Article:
Deep cleaning, also known as “Ablution Hygiene Treatment,” stands as one of the most debated and speculated topics in bathroom hygiene.
We’ve put together a list debunking three deep cleaning myths, and highlighted the differences between deep cleaning and regular daily cleaning.
Myth 1: Deep cleaning is similar to regular cleaning
Even though both of these activities involve a form of “cleaning”, the methods, application, and product preparations differ significantly.
Daily cleaners play an important role in providing visible cleaning solutions. They ensure surfaces and floors are cleaned, paying particular attention to areas that contain dust, litter and dirt.
Deep cleaning, however, is a specialised hygiene service that requires specific skills, specialised application methods and products that achieve hygienic results.
A deep cleaning service focuses on removing built-up scale, dirt and grime, and other organic waste products found in deep recesses, flushing rims, and other hard-to-reach areas. These are the main causes of bacteria and bad smells in the bathroom.
Myth 2: The cleaning products used in deep cleaning are the same as the cleaning products that your daily cleaners use
Initial’s deep cleaning preparations make use of bacterial cleaning agents:
The deep cleaning products that Initial used contain live good bacteria that “eats” the bacteria that causes bad smells.
- These bacterial cleaning agents have a residual efficacy, meaning that they keep working by spreading friendly bacteria through the system for at least two weeks.
- Bacterial cleaners are better for the environment as they are biodegradable.
- Biological products are highly effective in removing scale and organic build up without risk to people, the facility and the environment
- These products do not have a damaging effect on surfaces.
Traditional cleaning often relies on chemical cleaning agents:
- Traditional degreasers are highly alkaline, which can be harmful to skin
- Traditional descalers are highly acidic. This is both damaging to skin and stainless steel.
- Over time, chemical cleaning agents cause damage to chrome, porcelain, and plastic fittings, as well as shorten the lifespan of equipment and surfaces.
- Chemical cleaners do not kill bacteria and yeast.
- Chemical cleaning products have no residual effect. As soon as a user has flushed, the effect of the chemicals is negated and there is the risk of bacterial growth, odour and cross contamination.
Recommended blog post: The dangers of harsh chemicals, and why we clean with bacteria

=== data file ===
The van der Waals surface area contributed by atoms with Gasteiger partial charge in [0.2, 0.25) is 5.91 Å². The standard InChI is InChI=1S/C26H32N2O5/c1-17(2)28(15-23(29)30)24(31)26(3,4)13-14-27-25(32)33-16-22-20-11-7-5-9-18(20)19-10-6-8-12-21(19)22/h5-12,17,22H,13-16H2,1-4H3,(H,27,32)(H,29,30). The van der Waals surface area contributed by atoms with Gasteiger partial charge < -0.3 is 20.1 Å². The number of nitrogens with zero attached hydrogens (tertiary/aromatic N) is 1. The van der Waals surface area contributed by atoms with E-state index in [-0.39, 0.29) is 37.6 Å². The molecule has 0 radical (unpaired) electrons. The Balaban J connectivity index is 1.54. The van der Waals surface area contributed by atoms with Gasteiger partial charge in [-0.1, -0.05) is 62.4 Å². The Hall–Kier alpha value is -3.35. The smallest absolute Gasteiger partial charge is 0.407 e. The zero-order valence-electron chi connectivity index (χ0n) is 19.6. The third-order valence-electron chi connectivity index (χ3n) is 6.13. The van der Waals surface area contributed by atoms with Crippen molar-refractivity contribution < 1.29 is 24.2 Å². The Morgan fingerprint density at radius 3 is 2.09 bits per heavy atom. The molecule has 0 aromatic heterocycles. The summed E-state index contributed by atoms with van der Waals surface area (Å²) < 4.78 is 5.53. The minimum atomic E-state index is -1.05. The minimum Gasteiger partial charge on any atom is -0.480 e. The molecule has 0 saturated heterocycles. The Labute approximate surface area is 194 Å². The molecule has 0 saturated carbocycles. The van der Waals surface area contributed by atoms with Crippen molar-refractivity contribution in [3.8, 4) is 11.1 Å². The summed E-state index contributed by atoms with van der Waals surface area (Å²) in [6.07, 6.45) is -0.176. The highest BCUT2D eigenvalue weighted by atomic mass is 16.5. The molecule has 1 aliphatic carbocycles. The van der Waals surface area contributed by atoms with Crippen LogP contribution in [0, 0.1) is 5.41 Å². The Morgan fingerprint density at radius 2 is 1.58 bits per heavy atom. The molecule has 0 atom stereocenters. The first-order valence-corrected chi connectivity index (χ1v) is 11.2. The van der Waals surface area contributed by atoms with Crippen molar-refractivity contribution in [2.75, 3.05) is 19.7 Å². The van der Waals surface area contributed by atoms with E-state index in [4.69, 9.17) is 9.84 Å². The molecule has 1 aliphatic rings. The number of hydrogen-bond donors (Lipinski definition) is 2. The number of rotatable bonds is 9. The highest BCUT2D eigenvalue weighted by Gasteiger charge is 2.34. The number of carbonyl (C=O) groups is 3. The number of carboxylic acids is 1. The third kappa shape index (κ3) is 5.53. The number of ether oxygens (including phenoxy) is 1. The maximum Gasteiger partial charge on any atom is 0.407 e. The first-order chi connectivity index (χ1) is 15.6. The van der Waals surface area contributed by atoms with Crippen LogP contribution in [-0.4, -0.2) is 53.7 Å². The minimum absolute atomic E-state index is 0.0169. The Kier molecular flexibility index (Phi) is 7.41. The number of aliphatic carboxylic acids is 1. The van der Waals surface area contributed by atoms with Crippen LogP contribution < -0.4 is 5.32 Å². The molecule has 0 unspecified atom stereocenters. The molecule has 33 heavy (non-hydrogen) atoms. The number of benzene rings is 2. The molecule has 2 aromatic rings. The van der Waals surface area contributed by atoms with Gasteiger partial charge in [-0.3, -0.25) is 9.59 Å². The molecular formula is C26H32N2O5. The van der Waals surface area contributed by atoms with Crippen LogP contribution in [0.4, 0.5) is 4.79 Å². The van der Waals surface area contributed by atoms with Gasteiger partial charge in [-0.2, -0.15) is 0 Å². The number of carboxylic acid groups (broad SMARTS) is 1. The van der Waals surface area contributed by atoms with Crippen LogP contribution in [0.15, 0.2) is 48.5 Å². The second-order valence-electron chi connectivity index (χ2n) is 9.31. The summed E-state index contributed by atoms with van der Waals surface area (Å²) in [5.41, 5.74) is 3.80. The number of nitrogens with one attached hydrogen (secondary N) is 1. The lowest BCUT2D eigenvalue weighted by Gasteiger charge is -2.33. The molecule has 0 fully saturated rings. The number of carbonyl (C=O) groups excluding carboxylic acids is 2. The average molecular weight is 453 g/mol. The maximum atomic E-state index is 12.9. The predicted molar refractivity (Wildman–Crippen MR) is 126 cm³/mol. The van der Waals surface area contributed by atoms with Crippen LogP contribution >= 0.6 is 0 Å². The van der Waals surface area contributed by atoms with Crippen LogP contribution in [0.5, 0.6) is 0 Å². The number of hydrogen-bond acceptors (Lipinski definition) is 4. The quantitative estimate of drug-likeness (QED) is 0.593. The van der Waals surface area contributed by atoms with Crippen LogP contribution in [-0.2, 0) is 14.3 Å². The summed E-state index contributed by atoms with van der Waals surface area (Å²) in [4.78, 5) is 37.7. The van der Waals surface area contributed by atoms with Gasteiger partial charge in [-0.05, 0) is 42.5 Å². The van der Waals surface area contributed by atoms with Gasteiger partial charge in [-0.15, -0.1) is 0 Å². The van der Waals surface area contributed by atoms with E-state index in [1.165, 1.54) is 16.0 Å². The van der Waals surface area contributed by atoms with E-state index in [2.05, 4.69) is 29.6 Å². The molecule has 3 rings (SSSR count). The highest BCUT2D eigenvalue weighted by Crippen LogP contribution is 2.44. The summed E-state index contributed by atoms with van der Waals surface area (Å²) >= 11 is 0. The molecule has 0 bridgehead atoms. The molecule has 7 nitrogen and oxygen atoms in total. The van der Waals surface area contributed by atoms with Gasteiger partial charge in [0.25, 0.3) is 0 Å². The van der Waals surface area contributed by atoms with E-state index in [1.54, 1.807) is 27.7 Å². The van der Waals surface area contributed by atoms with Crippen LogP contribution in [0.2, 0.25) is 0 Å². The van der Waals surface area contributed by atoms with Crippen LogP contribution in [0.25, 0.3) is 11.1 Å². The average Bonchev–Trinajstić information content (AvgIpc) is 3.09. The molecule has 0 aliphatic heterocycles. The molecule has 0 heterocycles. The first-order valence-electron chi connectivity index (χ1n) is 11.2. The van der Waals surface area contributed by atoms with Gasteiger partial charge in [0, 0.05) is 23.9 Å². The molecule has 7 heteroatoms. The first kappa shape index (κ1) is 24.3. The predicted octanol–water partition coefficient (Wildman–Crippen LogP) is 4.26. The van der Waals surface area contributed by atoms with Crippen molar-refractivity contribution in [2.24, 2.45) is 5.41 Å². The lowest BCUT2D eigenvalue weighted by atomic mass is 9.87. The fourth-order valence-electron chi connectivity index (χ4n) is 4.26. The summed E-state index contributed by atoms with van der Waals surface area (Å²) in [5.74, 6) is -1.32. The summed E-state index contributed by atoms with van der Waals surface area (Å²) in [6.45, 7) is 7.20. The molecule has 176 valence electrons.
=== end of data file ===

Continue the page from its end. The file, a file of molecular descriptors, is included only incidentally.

Myth 3: Regular cleaning is more cost effective than deep cleaning
The biological preparations used in deep cleaning result in bigger savings than chemical cleaning agents:
- Deep cleaning services cause minimal disruption to colleagues and staff. The efficacy of bacterial cleaning agents allow for a quicker turnaround time, meaning facilities are out of use for a shorter time period.
- Initial deep cleaning products are both skin and surface friendly, meaning minimal rinsing is required. This results in a significant reduction in the water usage on site.
- Standard chemical cleaning agents require extensive rinsing to prevent skin burns which may be overlooked.
- By making use of a deep cleaning service, the risk of cross-contamination is minimised. This means a reduction in employee absenteeism levels and an improvement in overall productivity levels in the workplace.
Deep cleaning Versus General Cleaning
Daily cleaning and deep cleaning services complement each other in both the short and long term.
Your daily cleaners are responsible for your regular surface cleaning on a day to day basis, ensuring the cleanliness of your bathroom facilities. Deep cleaning treatments focus on sanitising areas out of reach to your daily cleaners.
This is to prevent the growth of bacteria that cause odours, as well as cross-contamination that can lead to diarrhoea, urinary tract infections, vaginal thrush and the common cold, to mention a few.
The frequency of deep cleaning services will depend on the premises size, daily cleaning routine, user profile and number of staff, to mention several factors.
On average, it is recommended that a deep cleaning service should take place every quarter. It can vary between monthly services in extreme circumstances, to bi-annual services in less frequented spaces.